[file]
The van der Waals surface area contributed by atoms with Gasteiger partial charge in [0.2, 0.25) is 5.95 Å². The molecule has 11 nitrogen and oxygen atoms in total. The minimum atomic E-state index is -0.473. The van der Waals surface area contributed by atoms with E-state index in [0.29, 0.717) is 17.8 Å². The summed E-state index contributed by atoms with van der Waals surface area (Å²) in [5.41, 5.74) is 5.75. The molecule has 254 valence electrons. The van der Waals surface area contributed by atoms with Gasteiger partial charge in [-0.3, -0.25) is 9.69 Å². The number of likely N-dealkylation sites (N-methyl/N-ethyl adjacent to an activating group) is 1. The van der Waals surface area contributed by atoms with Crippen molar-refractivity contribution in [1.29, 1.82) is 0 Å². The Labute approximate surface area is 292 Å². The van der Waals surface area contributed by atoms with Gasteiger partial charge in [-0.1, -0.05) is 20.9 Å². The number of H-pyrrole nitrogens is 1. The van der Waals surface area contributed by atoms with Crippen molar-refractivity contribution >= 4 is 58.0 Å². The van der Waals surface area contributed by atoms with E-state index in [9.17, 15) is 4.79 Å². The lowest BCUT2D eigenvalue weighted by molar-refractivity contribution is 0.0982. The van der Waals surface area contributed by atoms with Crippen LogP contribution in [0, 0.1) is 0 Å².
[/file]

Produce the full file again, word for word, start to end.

The van der Waals surface area contributed by atoms with Gasteiger partial charge in [0.2, 0.25) is 5.95 Å². The molecule has 11 nitrogen and oxygen atoms in total. The minimum atomic E-state index is -0.473. The van der Waals surface area contributed by atoms with E-state index in [0.29, 0.717) is 17.8 Å². The summed E-state index contributed by atoms with van der Waals surface area (Å²) in [5.41, 5.74) is 5.75. The molecule has 254 valence electrons. The van der Waals surface area contributed by atoms with Gasteiger partial charge in [-0.3, -0.25) is 9.69 Å². The number of likely N-dealkylation sites (N-methyl/N-ethyl adjacent to an activating group) is 1. The van der Waals surface area contributed by atoms with Crippen molar-refractivity contribution in [1.29, 1.82) is 0 Å². The Labute approximate surface area is 292 Å². The van der Waals surface area contributed by atoms with Gasteiger partial charge in [-0.1, -0.05) is 20.9 Å². The number of H-pyrrole nitrogens is 1. The van der Waals surface area contributed by atoms with Crippen molar-refractivity contribution >= 4 is 58.0 Å². The van der Waals surface area contributed by atoms with E-state index in [9.17, 15) is 4.79 Å². The lowest BCUT2D eigenvalue weighted by molar-refractivity contribution is 0.0982. The van der Waals surface area contributed by atoms with Crippen LogP contribution in [0, 0.1) is 0 Å².